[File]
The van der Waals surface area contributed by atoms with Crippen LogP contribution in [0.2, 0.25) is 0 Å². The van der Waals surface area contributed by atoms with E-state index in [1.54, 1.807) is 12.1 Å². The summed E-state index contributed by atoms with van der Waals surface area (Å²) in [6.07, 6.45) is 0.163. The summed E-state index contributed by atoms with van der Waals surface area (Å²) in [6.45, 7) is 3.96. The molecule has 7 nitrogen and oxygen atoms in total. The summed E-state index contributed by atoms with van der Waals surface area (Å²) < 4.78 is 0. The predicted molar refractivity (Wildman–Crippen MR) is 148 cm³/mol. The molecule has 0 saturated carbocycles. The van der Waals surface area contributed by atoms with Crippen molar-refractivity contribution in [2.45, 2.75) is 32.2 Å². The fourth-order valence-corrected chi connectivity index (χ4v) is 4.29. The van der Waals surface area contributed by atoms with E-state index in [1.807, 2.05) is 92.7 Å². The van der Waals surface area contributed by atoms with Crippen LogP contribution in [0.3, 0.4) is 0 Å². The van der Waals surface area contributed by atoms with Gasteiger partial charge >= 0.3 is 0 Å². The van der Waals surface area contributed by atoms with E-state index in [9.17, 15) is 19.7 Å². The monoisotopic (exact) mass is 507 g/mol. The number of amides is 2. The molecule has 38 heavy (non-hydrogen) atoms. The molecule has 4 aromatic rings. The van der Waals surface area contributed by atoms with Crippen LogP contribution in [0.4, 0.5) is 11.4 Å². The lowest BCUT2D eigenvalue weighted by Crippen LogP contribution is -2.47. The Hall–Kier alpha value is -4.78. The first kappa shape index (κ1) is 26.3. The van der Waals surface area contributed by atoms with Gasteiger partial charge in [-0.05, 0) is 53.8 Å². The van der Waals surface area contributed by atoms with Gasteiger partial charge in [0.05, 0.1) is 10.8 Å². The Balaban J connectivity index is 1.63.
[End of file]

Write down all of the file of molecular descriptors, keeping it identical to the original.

The van der Waals surface area contributed by atoms with Crippen LogP contribution in [0.2, 0.25) is 0 Å². The van der Waals surface area contributed by atoms with E-state index in [1.54, 1.807) is 12.1 Å². The summed E-state index contributed by atoms with van der Waals surface area (Å²) in [6.07, 6.45) is 0.163. The summed E-state index contributed by atoms with van der Waals surface area (Å²) in [6.45, 7) is 3.96. The molecule has 7 nitrogen and oxygen atoms in total. The summed E-state index contributed by atoms with van der Waals surface area (Å²) < 4.78 is 0. The predicted molar refractivity (Wildman–Crippen MR) is 148 cm³/mol. The molecule has 0 saturated carbocycles. The van der Waals surface area contributed by atoms with Crippen molar-refractivity contribution in [2.45, 2.75) is 32.2 Å². The fourth-order valence-corrected chi connectivity index (χ4v) is 4.29. The van der Waals surface area contributed by atoms with E-state index in [1.807, 2.05) is 92.7 Å². The van der Waals surface area contributed by atoms with Crippen LogP contribution in [0.3, 0.4) is 0 Å². The van der Waals surface area contributed by atoms with Gasteiger partial charge >= 0.3 is 0 Å². The van der Waals surface area contributed by atoms with E-state index in [9.17, 15) is 19.7 Å². The monoisotopic (exact) mass is 507 g/mol. The number of amides is 2. The molecule has 38 heavy (non-hydrogen) atoms. The molecule has 4 aromatic rings. The van der Waals surface area contributed by atoms with Crippen LogP contribution in [0.4, 0.5) is 11.4 Å². The lowest BCUT2D eigenvalue weighted by Crippen LogP contribution is -2.47. The Hall–Kier alpha value is -4.78. The first kappa shape index (κ1) is 26.3. The van der Waals surface area contributed by atoms with Gasteiger partial charge in [-0.05, 0) is 53.8 Å². The van der Waals surface area contributed by atoms with Gasteiger partial charge in [0.05, 0.1) is 10.8 Å². The Balaban J connectivity index is 1.63.